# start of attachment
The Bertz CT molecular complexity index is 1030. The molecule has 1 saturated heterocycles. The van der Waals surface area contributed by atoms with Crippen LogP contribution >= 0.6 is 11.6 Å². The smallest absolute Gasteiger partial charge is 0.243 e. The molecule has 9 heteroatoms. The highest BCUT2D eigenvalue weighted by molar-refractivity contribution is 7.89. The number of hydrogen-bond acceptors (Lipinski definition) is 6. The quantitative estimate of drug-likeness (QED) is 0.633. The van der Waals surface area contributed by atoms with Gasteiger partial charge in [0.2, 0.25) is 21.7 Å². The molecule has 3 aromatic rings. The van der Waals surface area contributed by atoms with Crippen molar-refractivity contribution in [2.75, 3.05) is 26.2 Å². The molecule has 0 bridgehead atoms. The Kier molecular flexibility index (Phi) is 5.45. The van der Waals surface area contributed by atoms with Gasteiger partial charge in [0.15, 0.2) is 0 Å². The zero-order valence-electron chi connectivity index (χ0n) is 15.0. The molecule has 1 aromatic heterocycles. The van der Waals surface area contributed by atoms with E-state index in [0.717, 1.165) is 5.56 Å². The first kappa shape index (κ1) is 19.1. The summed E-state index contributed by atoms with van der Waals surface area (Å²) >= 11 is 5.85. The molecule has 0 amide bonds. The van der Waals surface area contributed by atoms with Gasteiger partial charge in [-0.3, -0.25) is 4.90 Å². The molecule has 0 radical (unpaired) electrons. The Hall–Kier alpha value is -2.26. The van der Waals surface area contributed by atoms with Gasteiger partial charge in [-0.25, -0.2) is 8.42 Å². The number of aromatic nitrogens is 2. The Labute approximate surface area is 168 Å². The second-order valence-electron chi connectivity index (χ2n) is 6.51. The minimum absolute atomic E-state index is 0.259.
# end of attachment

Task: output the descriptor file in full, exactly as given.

The Bertz CT molecular complexity index is 1030. The molecule has 1 saturated heterocycles. The van der Waals surface area contributed by atoms with Crippen LogP contribution >= 0.6 is 11.6 Å². The smallest absolute Gasteiger partial charge is 0.243 e. The molecule has 9 heteroatoms. The highest BCUT2D eigenvalue weighted by molar-refractivity contribution is 7.89. The number of hydrogen-bond acceptors (Lipinski definition) is 6. The quantitative estimate of drug-likeness (QED) is 0.633. The van der Waals surface area contributed by atoms with Gasteiger partial charge in [0.2, 0.25) is 21.7 Å². The molecule has 3 aromatic rings. The van der Waals surface area contributed by atoms with Crippen molar-refractivity contribution in [2.75, 3.05) is 26.2 Å². The molecule has 0 bridgehead atoms. The Kier molecular flexibility index (Phi) is 5.45. The van der Waals surface area contributed by atoms with Gasteiger partial charge in [0.15, 0.2) is 0 Å². The zero-order valence-electron chi connectivity index (χ0n) is 15.0. The molecule has 1 aromatic heterocycles. The van der Waals surface area contributed by atoms with E-state index in [0.717, 1.165) is 5.56 Å². The first kappa shape index (κ1) is 19.1. The summed E-state index contributed by atoms with van der Waals surface area (Å²) >= 11 is 5.85. The molecule has 0 amide bonds. The van der Waals surface area contributed by atoms with Gasteiger partial charge in [-0.3, -0.25) is 4.90 Å². The molecule has 0 radical (unpaired) electrons. The Hall–Kier alpha value is -2.26. The van der Waals surface area contributed by atoms with Gasteiger partial charge in [-0.25, -0.2) is 8.42 Å². The number of aromatic nitrogens is 2. The Labute approximate surface area is 168 Å². The second-order valence-electron chi connectivity index (χ2n) is 6.51. The minimum absolute atomic E-state index is 0.259.